Strengthening New Zealand’s Child Trafficking Definition To Better Protect Tamariki

Today on Child Exploitation Awareness day, 15 child focussed NGO’s have signed an open letter requesting the Government amend the Crimes Act to better protect New Zealand tamariki from sexual (and broader) exploitation.

Under the Crimes Act, as it currently stands, the “recruitment, transportation, transfer, harbouring or receipt of a child for the purpose of exploitation” is only considered trafficking if there is evidence of coercion or deception. “The Crimes Act definition of child trafficking is inconsistent with the international definition.

This means that not all forms of child trafficking are criminalised in New Zealand. Prosecution of child trafficking often takes place under the Prostitution Reform Act, which hinders our ability to understand the extent of child trafficking in New Zealand because it is not being consistently counted as a child trafficking offence.” says Coalition spokesperson, Rebekah Armstrong.

The open letter asks that the Crimes Act is amended to be consistent with the international definition, that “coercion and deception” should be deemed irrelevant for the purposes of culpability and that it is made very clear that consent of a child is irrelevant. “We are not petitioning for a brand new law, or asking for anything outrageous.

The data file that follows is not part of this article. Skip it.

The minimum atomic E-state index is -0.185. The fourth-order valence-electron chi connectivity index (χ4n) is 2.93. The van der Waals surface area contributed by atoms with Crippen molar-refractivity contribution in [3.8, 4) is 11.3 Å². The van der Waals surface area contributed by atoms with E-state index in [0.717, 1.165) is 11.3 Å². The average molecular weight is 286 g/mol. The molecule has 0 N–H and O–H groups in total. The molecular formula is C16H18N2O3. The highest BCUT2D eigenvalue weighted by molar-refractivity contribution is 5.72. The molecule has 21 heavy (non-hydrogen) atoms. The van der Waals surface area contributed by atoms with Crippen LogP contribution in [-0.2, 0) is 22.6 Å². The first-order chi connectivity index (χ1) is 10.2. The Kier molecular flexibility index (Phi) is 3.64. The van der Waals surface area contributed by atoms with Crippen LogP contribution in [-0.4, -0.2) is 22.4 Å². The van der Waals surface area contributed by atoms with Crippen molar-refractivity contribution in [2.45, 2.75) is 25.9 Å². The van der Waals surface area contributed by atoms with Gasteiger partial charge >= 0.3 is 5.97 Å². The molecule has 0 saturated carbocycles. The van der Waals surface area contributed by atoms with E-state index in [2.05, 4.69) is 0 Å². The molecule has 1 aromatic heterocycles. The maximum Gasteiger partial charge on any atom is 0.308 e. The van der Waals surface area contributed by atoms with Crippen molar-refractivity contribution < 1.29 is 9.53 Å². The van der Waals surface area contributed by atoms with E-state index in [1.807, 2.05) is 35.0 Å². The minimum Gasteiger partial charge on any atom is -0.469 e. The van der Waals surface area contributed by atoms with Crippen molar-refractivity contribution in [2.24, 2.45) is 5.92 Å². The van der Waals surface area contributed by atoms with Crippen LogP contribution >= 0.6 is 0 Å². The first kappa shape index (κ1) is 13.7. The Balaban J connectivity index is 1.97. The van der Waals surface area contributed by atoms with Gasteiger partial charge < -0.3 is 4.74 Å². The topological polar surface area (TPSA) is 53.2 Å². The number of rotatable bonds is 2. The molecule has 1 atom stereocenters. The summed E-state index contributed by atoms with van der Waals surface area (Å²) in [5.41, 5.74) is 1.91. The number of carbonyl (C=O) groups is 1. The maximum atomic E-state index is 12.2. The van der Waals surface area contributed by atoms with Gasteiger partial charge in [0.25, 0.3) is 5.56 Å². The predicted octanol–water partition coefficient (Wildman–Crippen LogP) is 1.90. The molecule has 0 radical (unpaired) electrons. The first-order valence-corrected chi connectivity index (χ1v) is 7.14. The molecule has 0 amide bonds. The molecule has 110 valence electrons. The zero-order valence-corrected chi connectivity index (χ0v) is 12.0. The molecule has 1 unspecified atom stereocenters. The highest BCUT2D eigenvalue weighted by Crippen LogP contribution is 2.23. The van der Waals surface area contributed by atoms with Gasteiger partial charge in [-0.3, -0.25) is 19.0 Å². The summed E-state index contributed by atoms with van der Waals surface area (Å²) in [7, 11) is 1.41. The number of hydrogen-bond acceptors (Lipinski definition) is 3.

There are simply tweaks that could be made to New Zealand’s current law that would align New Zealand’s protections for children with international standards. It is in the best interests of children that these amendments take place” Armstrong says.

Amendments to the Crimes Act have also been consistently recommended by the US Trafficking in persons reports and human rights reviews of New Zealand law. Last year, New Zealand was downgraded in a global ranking as the New Zealand Government “does not fully meet the minimum standards for the elimination of trafficking.” We note that the Government has said that they will consider amending the Crimes Act to strengthen provisions for the criminalisation of trafficking of children in the Plan of Action against Forced Labour, People Trafficking and Slavery.

We want this consideration to be actioned immediately. “The Government should take heed of these recommendations, endorsed by 15 child focussed NGOs in New Zealand and urgently amend the Crimes Act to show its commitment to addressing the elimination of trafficking in New Zealand and the protection of all children.”

The letter is addressed to the Minister of Justice and Minister for Children and coordinated by the Human Trafficking Research Coalition, who have been advocating for this change for over a year.

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